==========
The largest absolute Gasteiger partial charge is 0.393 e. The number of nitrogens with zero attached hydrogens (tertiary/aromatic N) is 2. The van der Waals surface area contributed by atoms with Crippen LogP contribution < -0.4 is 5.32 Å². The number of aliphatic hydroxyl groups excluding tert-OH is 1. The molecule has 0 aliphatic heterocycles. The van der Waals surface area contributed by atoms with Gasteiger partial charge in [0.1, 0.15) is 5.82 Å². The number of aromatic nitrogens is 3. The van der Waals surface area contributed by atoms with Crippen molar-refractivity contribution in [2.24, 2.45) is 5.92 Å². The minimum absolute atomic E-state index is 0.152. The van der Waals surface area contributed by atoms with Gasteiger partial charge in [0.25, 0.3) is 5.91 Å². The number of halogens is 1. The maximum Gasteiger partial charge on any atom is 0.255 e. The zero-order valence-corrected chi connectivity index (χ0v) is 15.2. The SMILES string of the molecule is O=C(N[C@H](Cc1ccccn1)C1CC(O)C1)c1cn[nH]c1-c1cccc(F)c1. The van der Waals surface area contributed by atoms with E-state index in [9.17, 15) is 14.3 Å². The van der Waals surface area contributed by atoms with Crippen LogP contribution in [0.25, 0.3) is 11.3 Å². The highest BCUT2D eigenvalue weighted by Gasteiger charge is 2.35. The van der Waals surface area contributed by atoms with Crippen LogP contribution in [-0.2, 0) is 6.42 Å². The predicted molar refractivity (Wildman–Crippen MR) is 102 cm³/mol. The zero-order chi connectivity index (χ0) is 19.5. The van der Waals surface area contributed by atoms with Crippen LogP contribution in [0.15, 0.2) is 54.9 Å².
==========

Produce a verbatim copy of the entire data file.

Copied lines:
The largest absolute Gasteiger partial charge is 0.393 e. The number of nitrogens with zero attached hydrogens (tertiary/aromatic N) is 2. The van der Waals surface area contributed by atoms with Crippen LogP contribution < -0.4 is 5.32 Å². The number of aliphatic hydroxyl groups excluding tert-OH is 1. The molecule has 0 aliphatic heterocycles. The van der Waals surface area contributed by atoms with Gasteiger partial charge in [0.1, 0.15) is 5.82 Å². The number of aromatic nitrogens is 3. The van der Waals surface area contributed by atoms with Crippen molar-refractivity contribution in [2.24, 2.45) is 5.92 Å². The minimum absolute atomic E-state index is 0.152. The van der Waals surface area contributed by atoms with Gasteiger partial charge in [0.25, 0.3) is 5.91 Å². The number of halogens is 1. The maximum Gasteiger partial charge on any atom is 0.255 e. The zero-order valence-corrected chi connectivity index (χ0v) is 15.2. The SMILES string of the molecule is O=C(N[C@H](Cc1ccccn1)C1CC(O)C1)c1cn[nH]c1-c1cccc(F)c1. The van der Waals surface area contributed by atoms with E-state index in [9.17, 15) is 14.3 Å². The van der Waals surface area contributed by atoms with Crippen LogP contribution in [0.25, 0.3) is 11.3 Å². The highest BCUT2D eigenvalue weighted by Gasteiger charge is 2.35. The van der Waals surface area contributed by atoms with Crippen LogP contribution in [-0.2, 0) is 6.42 Å². The predicted molar refractivity (Wildman–Crippen MR) is 102 cm³/mol. The zero-order chi connectivity index (χ0) is 19.5. The van der Waals surface area contributed by atoms with Crippen LogP contribution in [0.15, 0.2) is 54.9 Å².